A whopping 68% of the $3 billion in revenues generated by the firms measured in this year's rankings were from the top 20, meaning nearly 7% of the agencies produced almost 70% of the income. Illustrating their might even further is the fact that the top 10 took care of 52% of the revenues, with the top five rustling up 35% by themselves.These figures certainly support the argument that the PR industry is consolidating, and the gap between big and small is as wide as ever. Acquisition activity in 2001 was fairly even between acquiring geographical presence and gaining expertise in practice areas such as investor relations or healthcare. This indicates that the market is not yet at its saturation point - when all that is left to do is squash similar agencies together to make a bigger one.
There is still much talk of scale, however. A large portion of the industry consolidation - especially at the parent company level - has been driven in no small part by the demands of clients that want scale and its resultant economies, global coverage and consistency of message.
However, this argument is for the Fortune 500 clients and the agencies with $100 million or more in billings. In 2001, only one of the big M&A deals on the agency side was on the grand scale - the merger of Weber Shandwick Worldwide with BSMG as a result of Interpublic's acquisition of True North Communications. At the other end of the spectrum, the smaller agencies are still servicing the smaller clients in the same way they have been - and they are highly successful at it too.
Indeed, it would appear that the pace of consolidation slowed in 2001.
The proportion of revenues posted by the top 20 firms, though still huge, is slightly smaller this year than the 71% recorded in 2000. That's not altogether surprising when looking at the intense M&A activity in the heady tech environment of that year, and the subsequent crash in 2001.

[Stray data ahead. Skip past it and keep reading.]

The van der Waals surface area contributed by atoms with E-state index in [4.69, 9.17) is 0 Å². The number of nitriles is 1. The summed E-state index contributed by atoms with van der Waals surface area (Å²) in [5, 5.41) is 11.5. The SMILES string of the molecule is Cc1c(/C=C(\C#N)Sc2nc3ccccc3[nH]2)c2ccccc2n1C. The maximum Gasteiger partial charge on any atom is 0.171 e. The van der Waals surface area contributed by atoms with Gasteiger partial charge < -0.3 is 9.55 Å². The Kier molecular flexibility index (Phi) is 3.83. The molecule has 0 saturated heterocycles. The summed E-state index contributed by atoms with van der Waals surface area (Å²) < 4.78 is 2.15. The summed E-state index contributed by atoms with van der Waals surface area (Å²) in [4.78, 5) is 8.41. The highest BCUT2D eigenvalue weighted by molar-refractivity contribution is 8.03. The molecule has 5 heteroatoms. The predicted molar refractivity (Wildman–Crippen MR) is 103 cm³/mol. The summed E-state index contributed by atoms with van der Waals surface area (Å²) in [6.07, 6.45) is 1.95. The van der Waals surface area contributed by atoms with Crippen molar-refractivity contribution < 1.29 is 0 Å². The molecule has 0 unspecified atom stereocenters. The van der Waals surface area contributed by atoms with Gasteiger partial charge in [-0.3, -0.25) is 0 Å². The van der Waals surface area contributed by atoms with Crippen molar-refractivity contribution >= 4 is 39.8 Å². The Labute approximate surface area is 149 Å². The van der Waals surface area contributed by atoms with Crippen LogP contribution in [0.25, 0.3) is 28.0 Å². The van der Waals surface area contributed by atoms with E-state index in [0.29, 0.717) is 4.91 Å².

So while PR industry revenues are down as a whole, many smaller agencies are reporting at worst a flat performance (as opposed to the almost universal decline among the big players). In fact, looking down the rankings table to the lower numbers, one starts to see double-digit growth for a good many firms. Granted, a $2 million agency with a 25% increase in revenue is still small by anyone's standards, but that growth can represent just a small handful of clients.
Following the aggressive M&A period of 2000, a lot of relationships between smaller clients and their agencies were changed beyond their control - for example, conflicts with clients held by the agency's new siblings or a new group relationship pressuring the agency to resign the business altogether. Whatever the circumstance, there were a number of clients that hired a small, local agency, and by default suddenly had a shop that was part of a larger network with group relationships, new overhead and changed fiscal responsibilities.
It's these clients that have fed the coffers of the small shops, even allowing a healthy market for agency launches and buybacks. Last December, for example, Christine Barney bought back RBB Public Relations from WSW in Miami, when the network could no longer invest in the outpost but her local clients wanted her services. At the time, Jack Bergen, then the president of the Council of PR Firms, commented that the larger agencies had a higher threshold of account size. "They're not going to pick up the local bank or local car dealer as a client,
he explained. "The larger agencies are going after the regional headquarters of the car company, not the local dealer."
The situation was echoed throughout the US last year, when the big agencies were shuttering offices in loss-making markets - Cohn & Wolfe in Atlanta, Chicago, DC and Austin, TX, The Weber Group in San Francisco and so on - leaving the local independent agencies to swoop in on the leftover clients.
For a year that appears at first glance to have been difficult for the industry as a whole, significant growth can be seen for these mom-and-pop shops - especially while the big get bigger.